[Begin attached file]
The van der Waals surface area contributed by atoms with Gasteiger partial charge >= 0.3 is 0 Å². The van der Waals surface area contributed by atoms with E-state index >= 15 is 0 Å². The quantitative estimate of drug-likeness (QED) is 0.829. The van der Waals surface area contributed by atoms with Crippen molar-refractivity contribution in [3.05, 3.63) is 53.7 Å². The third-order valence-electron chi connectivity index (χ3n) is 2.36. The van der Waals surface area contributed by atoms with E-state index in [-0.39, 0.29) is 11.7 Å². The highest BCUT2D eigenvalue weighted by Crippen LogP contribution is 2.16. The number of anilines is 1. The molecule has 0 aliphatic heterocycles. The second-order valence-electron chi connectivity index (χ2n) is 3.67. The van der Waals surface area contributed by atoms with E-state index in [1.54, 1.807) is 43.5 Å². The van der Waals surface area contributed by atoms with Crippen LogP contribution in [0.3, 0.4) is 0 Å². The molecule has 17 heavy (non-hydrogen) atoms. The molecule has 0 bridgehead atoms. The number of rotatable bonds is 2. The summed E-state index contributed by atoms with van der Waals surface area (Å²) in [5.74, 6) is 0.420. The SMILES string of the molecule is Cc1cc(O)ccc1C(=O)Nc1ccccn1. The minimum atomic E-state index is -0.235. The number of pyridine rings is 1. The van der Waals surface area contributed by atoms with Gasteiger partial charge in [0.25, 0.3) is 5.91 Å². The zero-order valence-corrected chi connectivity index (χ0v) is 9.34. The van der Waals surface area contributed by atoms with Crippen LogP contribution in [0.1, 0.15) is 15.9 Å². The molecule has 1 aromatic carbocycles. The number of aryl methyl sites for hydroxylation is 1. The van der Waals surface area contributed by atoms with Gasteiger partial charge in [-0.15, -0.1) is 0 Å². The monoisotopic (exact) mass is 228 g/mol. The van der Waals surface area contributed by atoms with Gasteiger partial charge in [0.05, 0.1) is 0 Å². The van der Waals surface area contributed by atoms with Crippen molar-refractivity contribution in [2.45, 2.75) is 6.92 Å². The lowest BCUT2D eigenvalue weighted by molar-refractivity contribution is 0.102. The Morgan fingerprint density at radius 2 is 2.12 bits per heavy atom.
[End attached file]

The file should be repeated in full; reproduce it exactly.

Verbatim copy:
The van der Waals surface area contributed by atoms with Gasteiger partial charge >= 0.3 is 0 Å². The van der Waals surface area contributed by atoms with E-state index >= 15 is 0 Å². The quantitative estimate of drug-likeness (QED) is 0.829. The van der Waals surface area contributed by atoms with Crippen molar-refractivity contribution in [3.05, 3.63) is 53.7 Å². The third-order valence-electron chi connectivity index (χ3n) is 2.36. The van der Waals surface area contributed by atoms with E-state index in [-0.39, 0.29) is 11.7 Å². The highest BCUT2D eigenvalue weighted by Crippen LogP contribution is 2.16. The number of anilines is 1. The molecule has 0 aliphatic heterocycles. The second-order valence-electron chi connectivity index (χ2n) is 3.67. The van der Waals surface area contributed by atoms with E-state index in [1.54, 1.807) is 43.5 Å². The van der Waals surface area contributed by atoms with Crippen LogP contribution in [0.3, 0.4) is 0 Å². The molecule has 17 heavy (non-hydrogen) atoms. The molecule has 0 bridgehead atoms. The number of rotatable bonds is 2. The summed E-state index contributed by atoms with van der Waals surface area (Å²) in [5.74, 6) is 0.420. The SMILES string of the molecule is Cc1cc(O)ccc1C(=O)Nc1ccccn1. The minimum atomic E-state index is -0.235. The number of pyridine rings is 1. The van der Waals surface area contributed by atoms with Gasteiger partial charge in [0.25, 0.3) is 5.91 Å². The zero-order valence-corrected chi connectivity index (χ0v) is 9.34. The van der Waals surface area contributed by atoms with Crippen LogP contribution in [0.1, 0.15) is 15.9 Å². The molecule has 1 aromatic carbocycles. The number of aryl methyl sites for hydroxylation is 1. The van der Waals surface area contributed by atoms with Gasteiger partial charge in [-0.15, -0.1) is 0 Å². The monoisotopic (exact) mass is 228 g/mol. The van der Waals surface area contributed by atoms with Gasteiger partial charge in [0.05, 0.1) is 0 Å². The van der Waals surface area contributed by atoms with Crippen molar-refractivity contribution in [2.45, 2.75) is 6.92 Å². The lowest BCUT2D eigenvalue weighted by molar-refractivity contribution is 0.102. The Morgan fingerprint density at radius 2 is 2.12 bits per heavy atom.